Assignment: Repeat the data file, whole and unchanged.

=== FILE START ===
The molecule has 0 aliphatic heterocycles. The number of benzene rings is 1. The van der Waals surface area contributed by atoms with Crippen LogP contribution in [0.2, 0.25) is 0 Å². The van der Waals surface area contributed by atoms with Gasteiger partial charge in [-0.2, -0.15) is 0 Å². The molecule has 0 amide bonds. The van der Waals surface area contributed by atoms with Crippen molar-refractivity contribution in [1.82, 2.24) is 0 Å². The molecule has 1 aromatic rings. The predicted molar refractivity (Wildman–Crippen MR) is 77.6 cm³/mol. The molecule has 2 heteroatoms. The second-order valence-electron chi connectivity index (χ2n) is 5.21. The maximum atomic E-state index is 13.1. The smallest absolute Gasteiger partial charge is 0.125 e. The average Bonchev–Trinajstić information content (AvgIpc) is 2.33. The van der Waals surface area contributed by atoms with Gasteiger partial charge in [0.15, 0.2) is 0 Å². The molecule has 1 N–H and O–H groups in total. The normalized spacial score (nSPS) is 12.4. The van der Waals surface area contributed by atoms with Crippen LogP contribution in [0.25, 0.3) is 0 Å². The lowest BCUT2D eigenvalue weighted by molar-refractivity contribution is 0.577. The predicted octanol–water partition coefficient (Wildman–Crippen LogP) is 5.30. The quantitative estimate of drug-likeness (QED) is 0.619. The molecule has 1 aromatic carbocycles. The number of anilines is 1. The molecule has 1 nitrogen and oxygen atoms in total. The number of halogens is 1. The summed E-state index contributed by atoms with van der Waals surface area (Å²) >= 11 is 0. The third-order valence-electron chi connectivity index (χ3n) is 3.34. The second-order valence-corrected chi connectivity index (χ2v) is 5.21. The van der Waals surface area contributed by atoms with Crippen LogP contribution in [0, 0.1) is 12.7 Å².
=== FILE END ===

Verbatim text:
The molecule has 0 aliphatic heterocycles. The number of benzene rings is 1. The van der Waals surface area contributed by atoms with Crippen LogP contribution in [0.2, 0.25) is 0 Å². The van der Waals surface area contributed by atoms with Gasteiger partial charge in [-0.2, -0.15) is 0 Å². The molecule has 0 amide bonds. The van der Waals surface area contributed by atoms with Crippen molar-refractivity contribution in [1.82, 2.24) is 0 Å². The molecule has 1 aromatic rings. The predicted molar refractivity (Wildman–Crippen MR) is 77.6 cm³/mol. The molecule has 2 heteroatoms. The second-order valence-electron chi connectivity index (χ2n) is 5.21. The maximum atomic E-state index is 13.1. The smallest absolute Gasteiger partial charge is 0.125 e. The average Bonchev–Trinajstić information content (AvgIpc) is 2.33. The van der Waals surface area contributed by atoms with Gasteiger partial charge in [0.15, 0.2) is 0 Å². The molecule has 1 N–H and O–H groups in total. The normalized spacial score (nSPS) is 12.4. The van der Waals surface area contributed by atoms with Crippen LogP contribution in [0.25, 0.3) is 0 Å². The lowest BCUT2D eigenvalue weighted by molar-refractivity contribution is 0.577. The predicted octanol–water partition coefficient (Wildman–Crippen LogP) is 5.30. The quantitative estimate of drug-likeness (QED) is 0.619. The molecule has 1 aromatic carbocycles. The number of anilines is 1. The molecule has 1 nitrogen and oxygen atoms in total. The number of halogens is 1. The summed E-state index contributed by atoms with van der Waals surface area (Å²) >= 11 is 0. The third-order valence-electron chi connectivity index (χ3n) is 3.34. The second-order valence-corrected chi connectivity index (χ2v) is 5.21. The van der Waals surface area contributed by atoms with Crippen LogP contribution in [0, 0.1) is 12.7 Å².